Kalevala : the Epic Poem of Finland — Complete eBook

This eBook from the Gutenberg Project consists of approximately 494 pages of information about Kalevala .



Spake the ancient Lemminkainen
To the hostess of Pohyola: 
“Give to me thy lovely daughter,
Bring me now thy winsome maiden,
Bring the best of Lapland virgins,
Fairest virgin of the Northland.” 
Louhi, hostess of Pohyola,
Answered thus the wild magician: 
“I shall never give my daughter,
Never give my fairest maiden,
Not the best one, nor the worst one,
Not the largest, nor the smallest;
Thou hast now one wife-companion,
Thou has taken hence one hostess,
Carried off the fair Kyllikki.” 
This is Lemminkainen’s answer: 
To my home I took Kyllikki,
To my cottage on the island,
To my entry-gates and kindred;
Now I wish a better hostess,
Straightway bring thy fairest daughter,
Worthiest of all thy virgins,
Fairest maid with sable tresses.” 
Spake the hostess of Pohyola: 
“Never will I give my daughter
To a hero false and worthless,
To a minstrel vain and evil;
Therefore, pray thou for my maiden,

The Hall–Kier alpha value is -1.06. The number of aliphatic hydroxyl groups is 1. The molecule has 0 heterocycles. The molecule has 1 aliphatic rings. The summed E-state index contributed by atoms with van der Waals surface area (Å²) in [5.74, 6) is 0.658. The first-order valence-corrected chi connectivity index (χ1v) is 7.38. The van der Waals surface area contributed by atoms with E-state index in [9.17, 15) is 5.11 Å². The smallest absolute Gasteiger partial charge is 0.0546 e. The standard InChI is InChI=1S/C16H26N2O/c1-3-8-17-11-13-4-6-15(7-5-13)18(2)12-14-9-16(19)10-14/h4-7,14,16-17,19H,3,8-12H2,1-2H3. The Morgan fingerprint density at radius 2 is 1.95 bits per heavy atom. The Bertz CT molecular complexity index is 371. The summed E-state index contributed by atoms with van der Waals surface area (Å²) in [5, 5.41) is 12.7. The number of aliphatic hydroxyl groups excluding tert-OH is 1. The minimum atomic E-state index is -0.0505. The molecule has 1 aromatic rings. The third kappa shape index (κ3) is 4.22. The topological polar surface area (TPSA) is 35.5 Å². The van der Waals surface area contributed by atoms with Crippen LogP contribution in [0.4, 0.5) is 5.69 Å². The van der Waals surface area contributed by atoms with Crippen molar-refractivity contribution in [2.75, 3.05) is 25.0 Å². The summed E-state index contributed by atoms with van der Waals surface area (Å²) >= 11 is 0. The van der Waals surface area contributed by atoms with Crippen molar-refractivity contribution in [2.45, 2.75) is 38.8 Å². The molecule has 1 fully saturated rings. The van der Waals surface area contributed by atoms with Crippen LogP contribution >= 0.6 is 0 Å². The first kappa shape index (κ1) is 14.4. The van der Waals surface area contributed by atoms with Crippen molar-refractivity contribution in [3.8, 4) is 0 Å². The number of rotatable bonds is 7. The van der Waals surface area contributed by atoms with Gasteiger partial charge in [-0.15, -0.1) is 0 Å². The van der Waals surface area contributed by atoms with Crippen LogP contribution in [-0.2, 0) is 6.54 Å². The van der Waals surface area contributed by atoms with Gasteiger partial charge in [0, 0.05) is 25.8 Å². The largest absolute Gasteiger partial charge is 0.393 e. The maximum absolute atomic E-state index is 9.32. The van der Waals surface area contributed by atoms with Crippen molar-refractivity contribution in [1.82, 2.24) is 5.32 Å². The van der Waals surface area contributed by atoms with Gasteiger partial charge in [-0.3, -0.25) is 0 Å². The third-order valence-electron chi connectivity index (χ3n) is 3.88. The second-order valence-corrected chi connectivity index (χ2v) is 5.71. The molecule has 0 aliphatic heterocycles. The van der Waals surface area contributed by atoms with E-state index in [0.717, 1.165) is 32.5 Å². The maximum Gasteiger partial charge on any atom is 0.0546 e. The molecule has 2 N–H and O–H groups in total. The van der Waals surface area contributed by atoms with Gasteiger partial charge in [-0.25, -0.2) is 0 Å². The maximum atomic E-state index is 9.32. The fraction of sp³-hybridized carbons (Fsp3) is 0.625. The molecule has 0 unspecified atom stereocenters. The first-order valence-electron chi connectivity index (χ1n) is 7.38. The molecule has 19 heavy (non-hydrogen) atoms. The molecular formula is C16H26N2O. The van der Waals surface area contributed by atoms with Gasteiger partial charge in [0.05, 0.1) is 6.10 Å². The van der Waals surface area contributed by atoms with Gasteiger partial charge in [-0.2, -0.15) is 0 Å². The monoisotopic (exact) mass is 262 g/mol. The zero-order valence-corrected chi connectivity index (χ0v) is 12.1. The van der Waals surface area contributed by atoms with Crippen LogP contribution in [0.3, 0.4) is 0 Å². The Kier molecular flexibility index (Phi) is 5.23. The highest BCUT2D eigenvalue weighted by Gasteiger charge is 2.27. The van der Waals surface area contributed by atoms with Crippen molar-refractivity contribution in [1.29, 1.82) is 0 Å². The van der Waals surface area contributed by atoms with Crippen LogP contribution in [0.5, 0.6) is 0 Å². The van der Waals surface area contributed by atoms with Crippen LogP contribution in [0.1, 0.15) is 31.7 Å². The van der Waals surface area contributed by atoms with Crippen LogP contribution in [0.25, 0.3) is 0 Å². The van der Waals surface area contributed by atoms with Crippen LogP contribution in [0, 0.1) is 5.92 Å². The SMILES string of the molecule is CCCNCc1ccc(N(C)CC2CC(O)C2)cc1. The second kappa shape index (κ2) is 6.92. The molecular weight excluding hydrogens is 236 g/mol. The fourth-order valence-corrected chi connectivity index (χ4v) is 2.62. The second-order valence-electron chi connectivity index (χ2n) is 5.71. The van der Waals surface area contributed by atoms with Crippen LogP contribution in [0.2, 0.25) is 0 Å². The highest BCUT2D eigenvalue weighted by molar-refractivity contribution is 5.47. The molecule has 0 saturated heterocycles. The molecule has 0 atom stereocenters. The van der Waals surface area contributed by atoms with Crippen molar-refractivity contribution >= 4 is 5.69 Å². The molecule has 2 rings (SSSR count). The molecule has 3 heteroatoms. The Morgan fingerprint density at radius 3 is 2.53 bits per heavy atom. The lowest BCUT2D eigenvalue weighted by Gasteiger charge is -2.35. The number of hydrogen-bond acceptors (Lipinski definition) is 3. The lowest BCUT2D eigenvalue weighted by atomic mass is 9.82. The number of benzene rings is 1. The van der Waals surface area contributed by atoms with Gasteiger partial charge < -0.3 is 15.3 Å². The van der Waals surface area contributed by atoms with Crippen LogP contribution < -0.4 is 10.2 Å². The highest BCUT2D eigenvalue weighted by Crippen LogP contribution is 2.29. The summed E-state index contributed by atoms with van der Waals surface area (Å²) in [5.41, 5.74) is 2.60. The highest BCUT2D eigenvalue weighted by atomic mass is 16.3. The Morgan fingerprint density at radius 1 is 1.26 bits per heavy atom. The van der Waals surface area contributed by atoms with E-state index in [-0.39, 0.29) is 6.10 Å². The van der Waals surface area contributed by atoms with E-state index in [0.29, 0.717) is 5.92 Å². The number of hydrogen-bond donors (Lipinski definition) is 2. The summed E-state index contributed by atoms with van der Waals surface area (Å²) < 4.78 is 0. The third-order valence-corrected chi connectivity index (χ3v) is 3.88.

Therefore, woo the sweet-faced flower,
When thou bringest me the wild-moose
From the Hisi fields and forests.” 
Then the artful Lemminkainen
Deftly whittled out his javelins,
Quickly made his leathern bow-string,
And prepared his bow and arrows,
And soliloquized as follows: 
“Now my javelins are made ready,
All my arrows too are ready,
And my oaken cross-bow bended,
But my snow-shoes are not builded,
Who will make me worthy snow-shoes?”
Lemminkainen, grave and thoughtful,
Long reflected, well considered,
Where the snow-shoes could be fashioned,
Who the artist that could make them;
Hastened to the Kauppi-smithy,
To the smithy of Lylikki,
Thus addressed the snow-shoe artist: 
“O thou skilful Woyalander,
Kauppi, ablest smith of Lapland,
Make me quick two worthy snow-shoes,
Smooth them well and make them hardy,
That in Tapio the wild-moose,
Roaming through the Hisi-forests,
I may catch and bring to Louhi,
As a dowry for her daughter.” 
Then Lylikki thus made answer,
Kauppi gave this prompt decision: 
“Lemminkainen, reckless minstrel,
Thou wilt hunt in vain the wild-moose,
Thou wilt catch but pain and torture,
In the Hisi fens and forests.” 
Little heeding, Lemminkainen
Spake these measures to Lylikki
“Make for me the worthy snow-shoes,
Quickly work and make them ready;
Go I will and catch the blue-moose
Where in Tapio it browses,
In the Hisi woods and snow-fields.” 
Then Lylikki, snow-shoe-maker,
Ancient Kauppi, master artist,
Whittled in the fall his show-shoes,
Smoothed them in the winter evenings,
One day working on the runners,
All the next day making stick-rings,
Till at last the shoes were finished,
And the workmanship was perfect. 
Then he fastened well the shoe-straps,

Project Gutenberg
Kalevala : the Epic Poem of Finland — Complete from Project Gutenberg. Public domain.
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